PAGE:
Last week, New England Revolution general manager Mike Burns spoke to CSNNE about the future of Jermaine Jones and NE Soccer Today has a good recap. It's not a particularly insightful interview, since Burns can't go into specifics of the negotiations, but it's not just the inaction with Jones the Revs have shown that startles me.
Various members of the Revolution have stated that they want Jones to return next year, but while the Revolution wait for Jermaine Jones to make a decision, the early stages of the MLS offseason have begun. If that's the case, it seems that Jones' decision is holding up other moves for the Revs and that is a terribly bad thing for New England.
Teams have begun signing free agents from the new MLS Free Agency list, notably Justin Mapp signing with Sporting Kansas City is a really good deal. Marco Pappa is heading to Colorado from Seattle for allocation money and the LA Galaxy just traded for keeper Dan Kennedy. Basically, the MLS offseason has begun for many teams, from contenders to teams rebuilding, but there has been almost nothing from New England. Rumors of Will Johnson, my first choice to replace Jones via trade, to the Chicago Fire are rampant.
The Re-Entry Draft (RED) already had its first stage, with not that much movement only two players getting signed, but there were deals that allowed FC Dallas to move up and take Maxi Urruti. The deadline for the Revs to resign or trade their RED eligible players, Alston, Hall and Dorman, is tomorrow.
I'm already on the record for resigning Jones long term, but the Revs at this point can't put an offer at the table and wait for Jones to sign it while he gets other offers from outside of MLS. They need to be actively and aggressively pursuing Jones to resign before it becomes harder or near impossible to acquire a replacement. Right now, the fans see zero activity coming from the Revs and that leaves a sour taste in the mouths of many. Options were declined weeks ago on several players, and I would've assumed that Steve Neumann (not RED eligible) and either Kevin Alston or Jeremy Hall would be resigned at this point.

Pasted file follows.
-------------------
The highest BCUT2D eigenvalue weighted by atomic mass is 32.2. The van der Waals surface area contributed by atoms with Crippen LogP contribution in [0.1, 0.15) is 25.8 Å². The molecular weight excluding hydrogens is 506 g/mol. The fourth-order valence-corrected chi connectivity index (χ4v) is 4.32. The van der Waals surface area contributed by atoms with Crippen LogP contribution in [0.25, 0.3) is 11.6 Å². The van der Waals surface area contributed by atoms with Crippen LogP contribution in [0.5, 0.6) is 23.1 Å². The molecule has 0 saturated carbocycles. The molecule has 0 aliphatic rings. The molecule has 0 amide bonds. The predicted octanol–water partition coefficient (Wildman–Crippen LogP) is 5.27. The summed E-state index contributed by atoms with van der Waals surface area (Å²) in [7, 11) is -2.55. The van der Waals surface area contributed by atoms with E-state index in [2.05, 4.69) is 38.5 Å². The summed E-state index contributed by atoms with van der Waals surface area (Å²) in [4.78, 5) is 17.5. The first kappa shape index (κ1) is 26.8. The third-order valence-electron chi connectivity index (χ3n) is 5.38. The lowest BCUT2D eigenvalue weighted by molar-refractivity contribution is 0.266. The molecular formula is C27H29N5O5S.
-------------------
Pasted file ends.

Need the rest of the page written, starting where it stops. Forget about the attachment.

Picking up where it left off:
There will always be more players selected on Stage Two of the RED because that gives teams the option to negotiate a new deal with the players rather than picking up their option at full price. But with the Revs picking in the middle of both the RED and SuperDraft, they might need to make smaller deals to gather more assets to improve their chances at landing a better player in either draft. Of course, they could also resign any of their RED eligible players tomorrow morning before the window closes ahead of stage two of the RED.
Andy Dorman is out of contract but if Jones doesn't come back would be a solid depth option or a platoon with Daigo Kobayashi but it's not fair to make Dorman wait to see what Jones does first either. Both Alston and Hall had good moments last year at fullback, now an incredibly thin position on the depth chart for the Revs. I am the first to laud the Revs' front office for the little moves they make, getting players like Kobayashi and Sean Okoli for draft picks for instance, because those moves add value and depth to a team that's as ready to win now as any in the league.